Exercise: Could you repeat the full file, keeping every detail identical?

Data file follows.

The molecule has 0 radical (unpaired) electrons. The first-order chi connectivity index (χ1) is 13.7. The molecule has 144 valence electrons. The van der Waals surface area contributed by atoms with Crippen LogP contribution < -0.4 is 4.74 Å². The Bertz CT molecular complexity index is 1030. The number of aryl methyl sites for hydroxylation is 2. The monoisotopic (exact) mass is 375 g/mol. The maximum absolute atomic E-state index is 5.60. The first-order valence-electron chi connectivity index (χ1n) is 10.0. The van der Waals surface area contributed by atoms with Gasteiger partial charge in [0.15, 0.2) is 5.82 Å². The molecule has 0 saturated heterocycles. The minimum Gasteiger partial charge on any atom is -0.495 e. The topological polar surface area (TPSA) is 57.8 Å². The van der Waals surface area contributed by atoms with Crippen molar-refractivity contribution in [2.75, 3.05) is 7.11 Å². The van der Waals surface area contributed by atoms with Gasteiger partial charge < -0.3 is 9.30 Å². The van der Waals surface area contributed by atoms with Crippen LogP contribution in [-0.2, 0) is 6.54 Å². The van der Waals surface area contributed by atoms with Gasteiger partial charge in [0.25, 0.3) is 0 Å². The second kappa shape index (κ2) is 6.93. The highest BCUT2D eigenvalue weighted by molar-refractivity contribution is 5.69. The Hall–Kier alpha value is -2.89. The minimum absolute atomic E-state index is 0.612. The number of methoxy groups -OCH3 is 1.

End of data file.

The molecule has 0 radical (unpaired) electrons. The first-order chi connectivity index (χ1) is 13.7. The molecule has 144 valence electrons. The van der Waals surface area contributed by atoms with Crippen LogP contribution < -0.4 is 4.74 Å². The Bertz CT molecular complexity index is 1030. The number of aryl methyl sites for hydroxylation is 2. The monoisotopic (exact) mass is 375 g/mol. The maximum absolute atomic E-state index is 5.60. The first-order valence-electron chi connectivity index (χ1n) is 10.0. The van der Waals surface area contributed by atoms with Gasteiger partial charge in [0.15, 0.2) is 5.82 Å². The molecule has 0 saturated heterocycles. The minimum Gasteiger partial charge on any atom is -0.495 e. The topological polar surface area (TPSA) is 57.8 Å². The van der Waals surface area contributed by atoms with Crippen molar-refractivity contribution in [2.75, 3.05) is 7.11 Å². The van der Waals surface area contributed by atoms with Gasteiger partial charge < -0.3 is 9.30 Å². The van der Waals surface area contributed by atoms with Crippen LogP contribution in [-0.2, 0) is 6.54 Å². The van der Waals surface area contributed by atoms with Gasteiger partial charge in [0.25, 0.3) is 0 Å². The second kappa shape index (κ2) is 6.93. The highest BCUT2D eigenvalue weighted by molar-refractivity contribution is 5.69. The Hall–Kier alpha value is -2.89. The minimum absolute atomic E-state index is 0.612. The number of methoxy groups -OCH3 is 1.